Aeronautical (ANA) Bulletin No. 306. The new
system is under MIL-STD-879 and includes all
newly developed gas turbine engines of the Air
Force, Army, and Navy. ANA Bulletin No. 306
chamber (or chambers), turbine, and jet nozzle,
will remain in effect until all engines manufac-
all of which operate in the same manner as their
tured before the introduction of MIL-STD-879
counterparts in the turbojet. The difference is the
have had a change to the configuration, the
turbine. It sends increased power, generated by
performance or dropped from service.
the exhaust gases passing through additional
stages of the turbine, forward to a reduction gear-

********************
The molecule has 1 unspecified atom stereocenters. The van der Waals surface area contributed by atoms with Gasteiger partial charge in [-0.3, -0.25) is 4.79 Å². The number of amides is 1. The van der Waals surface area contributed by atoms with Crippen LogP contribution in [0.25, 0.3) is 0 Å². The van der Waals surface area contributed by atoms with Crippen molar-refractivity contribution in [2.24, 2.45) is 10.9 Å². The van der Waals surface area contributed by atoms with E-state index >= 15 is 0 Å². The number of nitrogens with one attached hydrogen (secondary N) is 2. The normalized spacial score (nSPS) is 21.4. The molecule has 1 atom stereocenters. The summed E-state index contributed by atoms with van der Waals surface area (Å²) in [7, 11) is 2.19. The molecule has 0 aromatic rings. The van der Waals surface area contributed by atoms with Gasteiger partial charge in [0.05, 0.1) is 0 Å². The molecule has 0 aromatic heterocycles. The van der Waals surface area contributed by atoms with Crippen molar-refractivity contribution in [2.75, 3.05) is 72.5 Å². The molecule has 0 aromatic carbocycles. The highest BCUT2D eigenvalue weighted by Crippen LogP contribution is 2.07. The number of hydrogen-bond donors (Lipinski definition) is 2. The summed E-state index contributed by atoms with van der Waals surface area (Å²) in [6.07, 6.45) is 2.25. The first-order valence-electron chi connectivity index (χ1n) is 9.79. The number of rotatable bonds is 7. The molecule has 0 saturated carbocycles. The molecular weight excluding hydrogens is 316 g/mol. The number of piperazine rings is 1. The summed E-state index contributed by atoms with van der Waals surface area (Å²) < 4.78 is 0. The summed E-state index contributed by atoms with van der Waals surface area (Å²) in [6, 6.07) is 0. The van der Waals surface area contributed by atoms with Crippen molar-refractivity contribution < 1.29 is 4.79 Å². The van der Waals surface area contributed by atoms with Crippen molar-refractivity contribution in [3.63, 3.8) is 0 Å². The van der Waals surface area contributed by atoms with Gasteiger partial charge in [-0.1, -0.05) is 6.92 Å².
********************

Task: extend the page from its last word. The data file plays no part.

box (fig. 1-12). A propeller mounted on the gear-
box provides thrust for the plane.
The turbofan gas turbine engine is the same
as a turboprop. Except a duct-enclosed, axial-flow
fan (fig. 1-1 3) replaces the gearbox and prop. The
blades or mounted as a separate set of fan blades.
The fan uses 30 to 60 percent of the available
propulsive energy. The propulsive efficiency,
thrust, and specific fuel consumption for the
turbofan engine falls somewhere between those
of the turbojet and the turboprop engines.
ENGINE DESIGNATION SYSTEMS
The engine designation systems use standard
symbols to represent the type, manufacturer, and
model of aircraft engines used in military.
Knowing the designation systems gives you basic
information about the engine.
Two engine designation systems are in use
Figure l-13.-Turbofan engine. (A) With fully ducted fan;
(B) with short duct fan.
today. The old system is under Air Force-Navy
Figure 1-12.-T56 major engine components.